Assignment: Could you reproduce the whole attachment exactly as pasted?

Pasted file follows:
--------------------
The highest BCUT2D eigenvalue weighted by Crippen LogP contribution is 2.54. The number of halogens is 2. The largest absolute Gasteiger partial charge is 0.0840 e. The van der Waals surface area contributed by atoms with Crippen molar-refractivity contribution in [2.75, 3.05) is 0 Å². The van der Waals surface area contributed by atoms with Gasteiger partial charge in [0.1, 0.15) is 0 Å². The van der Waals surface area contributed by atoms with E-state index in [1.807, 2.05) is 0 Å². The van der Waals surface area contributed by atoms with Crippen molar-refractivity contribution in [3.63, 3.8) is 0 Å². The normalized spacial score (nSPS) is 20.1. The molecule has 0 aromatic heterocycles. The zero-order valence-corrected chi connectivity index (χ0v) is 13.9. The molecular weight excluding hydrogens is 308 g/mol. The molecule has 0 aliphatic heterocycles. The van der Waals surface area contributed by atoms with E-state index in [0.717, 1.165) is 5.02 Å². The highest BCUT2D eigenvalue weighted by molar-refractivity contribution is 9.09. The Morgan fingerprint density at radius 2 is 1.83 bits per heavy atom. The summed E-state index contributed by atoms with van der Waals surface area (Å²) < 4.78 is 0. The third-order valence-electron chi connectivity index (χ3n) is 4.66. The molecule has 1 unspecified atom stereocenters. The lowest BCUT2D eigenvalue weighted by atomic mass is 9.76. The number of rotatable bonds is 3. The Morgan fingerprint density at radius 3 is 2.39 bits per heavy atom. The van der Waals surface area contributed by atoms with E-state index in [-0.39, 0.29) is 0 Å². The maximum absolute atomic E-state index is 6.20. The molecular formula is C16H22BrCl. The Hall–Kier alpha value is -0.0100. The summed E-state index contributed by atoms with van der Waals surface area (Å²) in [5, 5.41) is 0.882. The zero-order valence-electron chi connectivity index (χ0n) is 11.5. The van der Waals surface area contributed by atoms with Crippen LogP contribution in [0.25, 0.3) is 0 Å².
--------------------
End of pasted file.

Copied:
The highest BCUT2D eigenvalue weighted by Crippen LogP contribution is 2.54. The number of halogens is 2. The largest absolute Gasteiger partial charge is 0.0840 e. The van der Waals surface area contributed by atoms with Crippen molar-refractivity contribution in [2.75, 3.05) is 0 Å². The van der Waals surface area contributed by atoms with Gasteiger partial charge in [0.1, 0.15) is 0 Å². The van der Waals surface area contributed by atoms with E-state index in [1.807, 2.05) is 0 Å². The van der Waals surface area contributed by atoms with Crippen molar-refractivity contribution in [3.63, 3.8) is 0 Å². The normalized spacial score (nSPS) is 20.1. The molecule has 0 aromatic heterocycles. The zero-order valence-corrected chi connectivity index (χ0v) is 13.9. The molecular weight excluding hydrogens is 308 g/mol. The molecule has 0 aliphatic heterocycles. The van der Waals surface area contributed by atoms with E-state index in [0.717, 1.165) is 5.02 Å². The highest BCUT2D eigenvalue weighted by molar-refractivity contribution is 9.09. The Morgan fingerprint density at radius 2 is 1.83 bits per heavy atom. The summed E-state index contributed by atoms with van der Waals surface area (Å²) < 4.78 is 0. The third-order valence-electron chi connectivity index (χ3n) is 4.66. The molecule has 1 unspecified atom stereocenters. The lowest BCUT2D eigenvalue weighted by atomic mass is 9.76. The number of rotatable bonds is 3. The Morgan fingerprint density at radius 3 is 2.39 bits per heavy atom. The van der Waals surface area contributed by atoms with E-state index in [-0.39, 0.29) is 0 Å². The maximum absolute atomic E-state index is 6.20. The molecular formula is C16H22BrCl. The Hall–Kier alpha value is -0.0100. The summed E-state index contributed by atoms with van der Waals surface area (Å²) in [5, 5.41) is 0.882. The zero-order valence-electron chi connectivity index (χ0n) is 11.5. The van der Waals surface area contributed by atoms with Crippen LogP contribution in [0.25, 0.3) is 0 Å².